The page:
New house construction proceeds in stages. After the floor joists and subfloor are in place, the contractor will frame the interior and exterior wall of the house and install boxing on the exterior walls. Eventually, siding will cover the boxing, but most siding, unless it’s masonry, isn’t airtight. Cold winds, rain or snow may blow up and under the siding, reducing the energy efficiency in the home. To remedy this, most contractors install house wrap over the boxing before hanging the siding. Tyvek is a brand name of house wrap manufactured by DuPont.
House wrap reduces heating and cooling costs by reducing drafts that might otherwise blow through gaps in the siding and into the home around windows, outlets and switches. The United States Department of Energy estimates that as much as 30 percent of the cost to heat and cool a house comes from air leaks.
Tyvek HomeWrap repels water and restricts airflow. The house wrap is available in rolls that are 9 feet wide and 150 feet long. Although standard house walls are only 8 feet high, the house wrap must also cover the sill plate between the foundation and the bottom wall plate. DuPont manufactures special tape with which to seal the edges of the house wrap. Failure to use the exact products specified by DuPont might void the product’s limited warranty.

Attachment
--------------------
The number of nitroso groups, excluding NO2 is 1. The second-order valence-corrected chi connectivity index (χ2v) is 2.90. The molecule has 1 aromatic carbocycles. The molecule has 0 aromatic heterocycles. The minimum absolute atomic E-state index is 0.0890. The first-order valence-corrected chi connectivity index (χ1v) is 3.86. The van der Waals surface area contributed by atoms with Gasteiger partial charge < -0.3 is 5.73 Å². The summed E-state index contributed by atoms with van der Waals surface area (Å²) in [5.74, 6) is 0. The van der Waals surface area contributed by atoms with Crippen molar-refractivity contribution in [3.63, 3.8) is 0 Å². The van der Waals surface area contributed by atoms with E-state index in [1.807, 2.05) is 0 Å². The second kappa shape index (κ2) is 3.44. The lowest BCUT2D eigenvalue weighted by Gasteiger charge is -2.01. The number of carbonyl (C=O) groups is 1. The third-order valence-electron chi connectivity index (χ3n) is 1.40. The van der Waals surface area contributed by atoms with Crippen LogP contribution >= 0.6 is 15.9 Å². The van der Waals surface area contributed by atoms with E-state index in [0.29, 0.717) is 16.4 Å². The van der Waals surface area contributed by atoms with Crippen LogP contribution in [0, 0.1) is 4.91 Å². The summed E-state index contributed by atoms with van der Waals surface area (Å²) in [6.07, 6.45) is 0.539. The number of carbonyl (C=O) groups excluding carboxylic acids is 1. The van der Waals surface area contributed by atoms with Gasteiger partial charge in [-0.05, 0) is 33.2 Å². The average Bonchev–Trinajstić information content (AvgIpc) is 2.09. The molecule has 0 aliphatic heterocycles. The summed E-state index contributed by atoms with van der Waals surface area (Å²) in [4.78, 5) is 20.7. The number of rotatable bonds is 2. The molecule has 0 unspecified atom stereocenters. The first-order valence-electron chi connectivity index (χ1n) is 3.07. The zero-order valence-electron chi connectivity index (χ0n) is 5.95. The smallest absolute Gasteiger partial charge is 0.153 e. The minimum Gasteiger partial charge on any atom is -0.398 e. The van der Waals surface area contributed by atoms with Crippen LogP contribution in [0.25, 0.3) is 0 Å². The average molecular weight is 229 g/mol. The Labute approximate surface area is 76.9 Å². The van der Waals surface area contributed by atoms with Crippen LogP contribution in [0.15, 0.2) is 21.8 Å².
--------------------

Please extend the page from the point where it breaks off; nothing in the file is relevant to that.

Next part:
Installing house wrap is much like wrapping a huge birthday present. The contractor positions the end of the house wrap vertically at one corner of the home and rolls it out, keeping the wrap level, smoothing it and stapling it to the boxing. The wrap goes around the entire house, covering doors, windows and other openings. If the house has a second story, or the walls are taller than one width of house wrap covers, the upper section of wrap must overlap the lower section to ensure adequate water shedding. All seams must be sealed with house wrap tape.
Windows and Doors
The efficiency of house wrap depends upon the elimination of drafts. Windows and doors are more prone to drafts, because gaps remain between the door or window frame and the wall frame. Although most builders insulate this gap, it’s still a weak spot. To remedy this, the builder cuts the house wrap that covers a door or window in an “X” shape and pulls the triangular wrap sections snugly inside the door or window frame, stapling and taping them in place.
- Photo Credit Ryan McVay/Photodisc/Getty Images